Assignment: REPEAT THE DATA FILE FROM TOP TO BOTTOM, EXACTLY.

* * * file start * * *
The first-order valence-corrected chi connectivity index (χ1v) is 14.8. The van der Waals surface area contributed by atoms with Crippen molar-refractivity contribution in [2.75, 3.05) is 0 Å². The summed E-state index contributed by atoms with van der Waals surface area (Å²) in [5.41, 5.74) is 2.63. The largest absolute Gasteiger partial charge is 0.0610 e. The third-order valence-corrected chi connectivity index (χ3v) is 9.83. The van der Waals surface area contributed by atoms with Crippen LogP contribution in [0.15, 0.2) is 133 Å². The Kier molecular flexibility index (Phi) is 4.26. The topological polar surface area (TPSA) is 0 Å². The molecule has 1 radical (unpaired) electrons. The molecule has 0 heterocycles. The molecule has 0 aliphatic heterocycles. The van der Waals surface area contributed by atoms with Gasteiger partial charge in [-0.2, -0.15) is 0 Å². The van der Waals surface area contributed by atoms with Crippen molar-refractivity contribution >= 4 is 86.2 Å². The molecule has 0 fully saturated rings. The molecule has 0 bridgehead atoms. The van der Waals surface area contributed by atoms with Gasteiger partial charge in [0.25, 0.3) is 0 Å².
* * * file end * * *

The first-order valence-corrected chi connectivity index (χ1v) is 14.8. The van der Waals surface area contributed by atoms with Crippen molar-refractivity contribution in [2.75, 3.05) is 0 Å². The summed E-state index contributed by atoms with van der Waals surface area (Å²) in [5.41, 5.74) is 2.63. The largest absolute Gasteiger partial charge is 0.0610 e. The third-order valence-corrected chi connectivity index (χ3v) is 9.83. The van der Waals surface area contributed by atoms with Crippen LogP contribution in [0.15, 0.2) is 133 Å². The Kier molecular flexibility index (Phi) is 4.26. The topological polar surface area (TPSA) is 0 Å². The molecule has 1 radical (unpaired) electrons. The molecule has 0 heterocycles. The molecule has 0 aliphatic heterocycles. The van der Waals surface area contributed by atoms with Gasteiger partial charge in [-0.2, -0.15) is 0 Å². The van der Waals surface area contributed by atoms with Crippen molar-refractivity contribution >= 4 is 86.2 Å². The molecule has 0 fully saturated rings. The molecule has 0 bridgehead atoms. The van der Waals surface area contributed by atoms with Gasteiger partial charge in [0.25, 0.3) is 0 Å².